The classic side features dauphine hands and an elegant silvered dial, whereas the more elaborate side (shown opposite) features a partially open-worked dial, showcasing the beautifully finished movement as well as a day-night display.

“The brand operates like a laboratory of ideas within the strict Geneva Seal criteria.”

Horological beast: Roger Dubuis Excalibur Double Tourbillon

Horology is a dichotomous endeavour: Watchmakers are constantly searching for innovative techniques to better a strictly archaic mechanism. Roger Dubuis perhaps best embodies this dichotomy. The young, 29-year-old brand operates almost like a laboratory of ideas and innovation, but within the strict limits of the Geneva Seal criteria. This means that each Roger Dubuis watch is made in Geneva, and its making adheres to a stringent set of rules that advocates top-notch craftsmanship and accuracy. When I visited the Roger Dubuis manufacture a few years ago, I witnessed the punctilious nature of the watchmakers, who ensured that even the smallest components – even those that can’t be seen – are polished to perfection.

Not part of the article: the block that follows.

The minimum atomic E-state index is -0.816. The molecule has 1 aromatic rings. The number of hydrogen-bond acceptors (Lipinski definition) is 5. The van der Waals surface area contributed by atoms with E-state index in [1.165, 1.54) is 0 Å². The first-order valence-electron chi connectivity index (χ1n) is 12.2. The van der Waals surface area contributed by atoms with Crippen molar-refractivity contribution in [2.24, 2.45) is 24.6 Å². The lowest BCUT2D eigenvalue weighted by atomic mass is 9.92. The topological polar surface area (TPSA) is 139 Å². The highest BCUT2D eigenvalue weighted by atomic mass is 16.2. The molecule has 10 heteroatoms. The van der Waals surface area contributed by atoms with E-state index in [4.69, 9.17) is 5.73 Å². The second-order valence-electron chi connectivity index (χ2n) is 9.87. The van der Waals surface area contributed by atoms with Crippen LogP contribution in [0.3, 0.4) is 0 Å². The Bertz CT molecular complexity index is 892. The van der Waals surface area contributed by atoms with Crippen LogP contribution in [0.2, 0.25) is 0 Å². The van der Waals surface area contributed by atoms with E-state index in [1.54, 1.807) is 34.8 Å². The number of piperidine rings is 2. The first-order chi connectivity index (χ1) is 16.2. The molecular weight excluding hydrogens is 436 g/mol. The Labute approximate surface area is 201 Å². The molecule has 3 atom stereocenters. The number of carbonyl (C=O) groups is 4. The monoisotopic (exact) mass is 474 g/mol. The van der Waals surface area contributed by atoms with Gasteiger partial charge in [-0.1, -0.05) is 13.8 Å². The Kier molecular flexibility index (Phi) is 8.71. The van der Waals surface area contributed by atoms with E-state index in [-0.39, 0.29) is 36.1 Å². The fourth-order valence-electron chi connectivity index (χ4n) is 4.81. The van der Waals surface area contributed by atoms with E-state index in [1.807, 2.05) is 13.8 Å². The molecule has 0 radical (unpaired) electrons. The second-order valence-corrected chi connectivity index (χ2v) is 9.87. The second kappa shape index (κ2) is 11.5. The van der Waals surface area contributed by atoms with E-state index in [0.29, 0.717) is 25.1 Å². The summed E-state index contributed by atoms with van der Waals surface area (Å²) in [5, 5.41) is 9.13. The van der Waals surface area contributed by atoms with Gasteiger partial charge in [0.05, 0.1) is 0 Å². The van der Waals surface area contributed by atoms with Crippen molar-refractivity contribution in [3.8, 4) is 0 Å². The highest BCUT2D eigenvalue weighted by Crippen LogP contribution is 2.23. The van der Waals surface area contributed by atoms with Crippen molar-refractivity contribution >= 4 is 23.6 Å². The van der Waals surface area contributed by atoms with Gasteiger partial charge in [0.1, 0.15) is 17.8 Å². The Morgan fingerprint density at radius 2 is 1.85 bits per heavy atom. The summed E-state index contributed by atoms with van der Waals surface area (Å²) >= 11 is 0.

This adherence to strict quality standards powers its watchmaking endeavours, making Roger Dubuis one of the more exciting brands around. The Excalibur Double Tourbillon in ceramic exemplifies this ethos. Inspired by the automotive industry, the two tourbillons are linked by a differential that averages the mechanism, leading to better functioning of the movement.

The skeletonised movement showcases the beautifully finished elements and adds to the visual drama. The 45mm manual-winding beast has a 72-hour power reserve and is shown on the previous page in a black ceramic version.

Anachronistic pleasures: Vacheron Constantin Patrimony Perpetual Calendar

As far as anachronisms go, the perpetual calendar firmly sits in the camp of, ‘We don’t really need one, but boy is it a sight to behold’. Invented in the 1700s, this sophisticated movement gives us the time, day, date and year, and need not be adjusted for leap years. It’s no mean feat, and it’s an endeavour that countless watchmakers have attempted.